Individual training sessions — referred to as “individuals” among all college athletes — are only held at La Salle if the coaches feel necessary or at the request of a player. “They are as long as anywhere between thirty minutes to an hour. Individuals are also held for players who miss practice due to illness, student teaching or clinical work.”
In the winter, training is very different. “From when our season ends in the beginning of November until about the beginning of January, we have that chunk of time off. I don’t refer to “off” as in we are not required to work out, but we do not do any teamwork outs or lifts together. We are sent a winter work out schedule which we are required to do.”
Spring season usually kicks in mid-January for the Explorers, and runs through April and includes three spring tournaments. “A typical practice is lifting Monday, Wednesday and Friday in the early morning followed by running, the elliptical, stairs and footwork. There are some days after lifting that instead of conditioning, we play indoor field hockey. We also are only allowed to practice a certain amount of hours in the off-season so we have the weekends off in the spring. This allows more time to concentrate on schoolwork.”
In the fall and spring seasons, Stein says that players typically have two individual meetings with the coaches to review personal goals, strengths and weaknesses that they can improve upon.
In addition to field hockey and academics, Stein is a mentor for a Roxborough High School student (run through the university) and an active member of La Salle’s Education Association which raises money for the university’s education program and other organizations. She was also a member of Big Brother/Big Sister Program.
During her free time, she loves spending time with her friends — who are also her teammates. “I live with four other field hockey girls so I see them a lot and I’m lucky enough to call all of my teammates my sisters. We all get along really well. Anytime there are social events at La Salle happening, the entire team hangs out with each other; we enjoy the time we spend with one another greatly and have made so many memories. We support each other both on and off the field.”
Student-athletes as a whole at La Salle support each other, Stein says. “My group of friends has friends on the soccer and baseball team who come to our games. The field hockey team will go to the majority of other sports games as often as we can, considering our different busy schedules. Mostly all sports teams know each other’s names or recognize someone on a sports team. La Salle is a pretty small school and I love the size!”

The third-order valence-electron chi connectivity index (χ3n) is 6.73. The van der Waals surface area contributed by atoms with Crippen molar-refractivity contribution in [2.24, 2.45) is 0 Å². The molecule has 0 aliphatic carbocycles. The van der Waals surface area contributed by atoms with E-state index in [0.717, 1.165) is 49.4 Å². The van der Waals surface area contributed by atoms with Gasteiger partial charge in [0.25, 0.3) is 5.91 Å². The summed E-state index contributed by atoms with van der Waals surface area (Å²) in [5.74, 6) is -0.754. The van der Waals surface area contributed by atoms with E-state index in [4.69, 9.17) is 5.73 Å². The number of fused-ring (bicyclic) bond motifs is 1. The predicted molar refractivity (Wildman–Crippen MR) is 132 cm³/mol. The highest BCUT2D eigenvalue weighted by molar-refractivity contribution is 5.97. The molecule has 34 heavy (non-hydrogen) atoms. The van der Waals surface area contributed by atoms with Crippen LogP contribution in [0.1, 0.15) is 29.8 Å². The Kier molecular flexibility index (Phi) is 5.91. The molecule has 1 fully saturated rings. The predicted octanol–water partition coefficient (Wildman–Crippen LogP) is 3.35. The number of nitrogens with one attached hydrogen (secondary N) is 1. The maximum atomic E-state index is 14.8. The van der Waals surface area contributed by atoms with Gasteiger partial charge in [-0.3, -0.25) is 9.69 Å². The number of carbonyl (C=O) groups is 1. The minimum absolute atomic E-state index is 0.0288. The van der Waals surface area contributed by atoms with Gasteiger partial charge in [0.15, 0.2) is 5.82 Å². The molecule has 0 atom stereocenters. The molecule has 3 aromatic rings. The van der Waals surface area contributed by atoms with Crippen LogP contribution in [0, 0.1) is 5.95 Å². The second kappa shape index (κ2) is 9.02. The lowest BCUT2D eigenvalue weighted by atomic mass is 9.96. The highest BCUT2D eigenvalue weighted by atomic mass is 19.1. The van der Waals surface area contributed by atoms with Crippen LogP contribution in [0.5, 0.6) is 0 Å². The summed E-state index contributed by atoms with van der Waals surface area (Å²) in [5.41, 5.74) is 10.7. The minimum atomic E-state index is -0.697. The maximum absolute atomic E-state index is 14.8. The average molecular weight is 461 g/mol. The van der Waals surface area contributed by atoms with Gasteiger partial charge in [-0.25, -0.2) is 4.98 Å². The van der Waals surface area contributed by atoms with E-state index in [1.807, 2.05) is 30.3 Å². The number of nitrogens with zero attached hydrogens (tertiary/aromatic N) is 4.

Athletes show their school and sports pride in another way too: “Typically every student athlete, no matter what sports team, wear athletic clothes to class. The majority of my teammates almost always wear La Salle field hockey gear. Personally, I dress up for class. I usually wear athletic gear only about two times a week.”
Some of Stein’s favorite things to do on and near campus include going to Starbucks to study and drink coffee (“There’s something about any café setting I love!”), hanging out with friends for Homecoming, attending the Sports Formal every year which La Salle Field Hockey hosts and celebrating St. Patty’s Day. “If time permits I love to get away from campus for a little while with friends and explore the city, grab lunch somewhere in Chestnut Hill or Manayunk, or go for a run at Boat House Row. My favorite place to eat would be Fat Salmon (sushi) or Honey Grow. Before ever living in Philly I never heard of Honey Grow and now I love it!”
Spring season in full swing and summer training is on the horizon. The summer training, Stein says, runs like the winter season in that the players are responsible for their workout packet, part of which includes running preparation for the infamous running tests. For LaSalle, it’s two tests: a 12-minute run and 100/50 yard sprint test. “It can be difficult during the summer days to keep up with working out due to summer jobs, nice weather and time spent with family and friends but I commit myself to complete all workouts assigned.” Not too bad if you have the surf and sand in your backyard. “Some of my friends from home are field hockey players from different schools and we sometimes go to the gym and workout together, as well as play field hockey. It is nice having someone to workout with, especially for lifting. I often workout at my local gym, beach, boardwalk or bridge. Our coaches also highly recommend that we play in a field hockey league just to keep up with our stick skills.”
Despite the time commitment of a Division I athlete, Stein is quick to say it’s been a enriching opportunity both on and off the field. “The biggest benefits for being a Division I athlete also includes healthy living and preparation for life.”
CLICK here for Part I: D3 Day in the Life: Kayla Herr
CLICK here for Part II: D1 Ivy Day in the Life: Alexa Schneck
CLICK here for Part III: D2 Day in the Life: Taylor Bracale